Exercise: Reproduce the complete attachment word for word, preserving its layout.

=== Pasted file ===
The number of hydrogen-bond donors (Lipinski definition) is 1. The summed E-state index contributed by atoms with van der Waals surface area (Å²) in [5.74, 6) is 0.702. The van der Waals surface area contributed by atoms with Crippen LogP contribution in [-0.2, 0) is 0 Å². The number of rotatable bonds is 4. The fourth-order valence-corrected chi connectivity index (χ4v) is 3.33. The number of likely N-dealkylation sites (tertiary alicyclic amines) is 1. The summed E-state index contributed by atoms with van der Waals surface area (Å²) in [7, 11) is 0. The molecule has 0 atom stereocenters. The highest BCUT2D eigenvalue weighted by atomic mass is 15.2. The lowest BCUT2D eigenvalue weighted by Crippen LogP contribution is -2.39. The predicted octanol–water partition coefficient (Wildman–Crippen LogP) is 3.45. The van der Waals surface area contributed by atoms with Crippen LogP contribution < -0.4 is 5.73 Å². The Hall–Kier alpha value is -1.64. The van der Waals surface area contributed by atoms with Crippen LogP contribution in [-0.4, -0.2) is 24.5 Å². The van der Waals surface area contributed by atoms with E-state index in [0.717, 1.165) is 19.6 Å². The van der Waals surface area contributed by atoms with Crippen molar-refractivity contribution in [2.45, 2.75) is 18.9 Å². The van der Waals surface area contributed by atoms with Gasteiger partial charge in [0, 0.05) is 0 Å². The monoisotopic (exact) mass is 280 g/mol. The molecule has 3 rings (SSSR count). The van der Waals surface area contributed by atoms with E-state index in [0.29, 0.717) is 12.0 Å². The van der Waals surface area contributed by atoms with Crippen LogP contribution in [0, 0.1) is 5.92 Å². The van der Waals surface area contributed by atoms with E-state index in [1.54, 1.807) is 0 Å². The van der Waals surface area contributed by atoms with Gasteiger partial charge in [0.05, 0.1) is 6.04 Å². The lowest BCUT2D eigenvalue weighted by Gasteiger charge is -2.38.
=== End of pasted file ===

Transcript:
The number of hydrogen-bond donors (Lipinski definition) is 1. The summed E-state index contributed by atoms with van der Waals surface area (Å²) in [5.74, 6) is 0.702. The van der Waals surface area contributed by atoms with Crippen LogP contribution in [-0.2, 0) is 0 Å². The number of rotatable bonds is 4. The fourth-order valence-corrected chi connectivity index (χ4v) is 3.33. The number of likely N-dealkylation sites (tertiary alicyclic amines) is 1. The summed E-state index contributed by atoms with van der Waals surface area (Å²) in [7, 11) is 0. The molecule has 0 atom stereocenters. The highest BCUT2D eigenvalue weighted by atomic mass is 15.2. The lowest BCUT2D eigenvalue weighted by Crippen LogP contribution is -2.39. The predicted octanol–water partition coefficient (Wildman–Crippen LogP) is 3.45. The van der Waals surface area contributed by atoms with Crippen LogP contribution < -0.4 is 5.73 Å². The Hall–Kier alpha value is -1.64. The van der Waals surface area contributed by atoms with Crippen LogP contribution in [-0.4, -0.2) is 24.5 Å². The van der Waals surface area contributed by atoms with E-state index in [0.717, 1.165) is 19.6 Å². The van der Waals surface area contributed by atoms with Crippen molar-refractivity contribution in [2.45, 2.75) is 18.9 Å². The van der Waals surface area contributed by atoms with Gasteiger partial charge in [0, 0.05) is 0 Å². The monoisotopic (exact) mass is 280 g/mol. The molecule has 3 rings (SSSR count). The van der Waals surface area contributed by atoms with E-state index in [0.29, 0.717) is 12.0 Å². The van der Waals surface area contributed by atoms with Crippen LogP contribution in [0, 0.1) is 5.92 Å². The van der Waals surface area contributed by atoms with E-state index in [1.54, 1.807) is 0 Å². The van der Waals surface area contributed by atoms with Gasteiger partial charge in [0.05, 0.1) is 6.04 Å². The lowest BCUT2D eigenvalue weighted by Gasteiger charge is -2.38.